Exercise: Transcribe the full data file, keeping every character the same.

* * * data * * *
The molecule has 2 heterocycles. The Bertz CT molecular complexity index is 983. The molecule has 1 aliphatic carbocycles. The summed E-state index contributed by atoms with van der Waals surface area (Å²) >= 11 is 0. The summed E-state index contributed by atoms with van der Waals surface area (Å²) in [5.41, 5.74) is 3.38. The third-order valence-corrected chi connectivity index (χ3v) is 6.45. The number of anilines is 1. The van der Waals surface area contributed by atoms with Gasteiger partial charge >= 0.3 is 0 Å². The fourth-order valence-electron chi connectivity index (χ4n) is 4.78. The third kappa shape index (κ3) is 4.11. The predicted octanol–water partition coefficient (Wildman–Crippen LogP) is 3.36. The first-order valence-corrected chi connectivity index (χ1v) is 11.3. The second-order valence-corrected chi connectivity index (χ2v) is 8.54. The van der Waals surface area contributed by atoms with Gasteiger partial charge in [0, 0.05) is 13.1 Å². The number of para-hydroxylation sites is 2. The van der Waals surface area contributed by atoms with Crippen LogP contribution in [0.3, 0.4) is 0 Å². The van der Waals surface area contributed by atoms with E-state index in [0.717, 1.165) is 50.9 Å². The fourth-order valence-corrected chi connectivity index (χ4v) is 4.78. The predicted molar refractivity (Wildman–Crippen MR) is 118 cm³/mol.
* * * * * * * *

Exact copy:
The molecule has 2 heterocycles. The Bertz CT molecular complexity index is 983. The molecule has 1 aliphatic carbocycles. The summed E-state index contributed by atoms with van der Waals surface area (Å²) >= 11 is 0. The summed E-state index contributed by atoms with van der Waals surface area (Å²) in [5.41, 5.74) is 3.38. The third-order valence-corrected chi connectivity index (χ3v) is 6.45. The number of anilines is 1. The van der Waals surface area contributed by atoms with Gasteiger partial charge >= 0.3 is 0 Å². The fourth-order valence-electron chi connectivity index (χ4n) is 4.78. The third kappa shape index (κ3) is 4.11. The predicted octanol–water partition coefficient (Wildman–Crippen LogP) is 3.36. The first-order valence-corrected chi connectivity index (χ1v) is 11.3. The second-order valence-corrected chi connectivity index (χ2v) is 8.54. The van der Waals surface area contributed by atoms with Gasteiger partial charge in [0, 0.05) is 13.1 Å². The number of para-hydroxylation sites is 2. The van der Waals surface area contributed by atoms with Crippen LogP contribution in [0.3, 0.4) is 0 Å². The van der Waals surface area contributed by atoms with E-state index in [0.717, 1.165) is 50.9 Å². The fourth-order valence-corrected chi connectivity index (χ4v) is 4.78. The predicted molar refractivity (Wildman–Crippen MR) is 118 cm³/mol.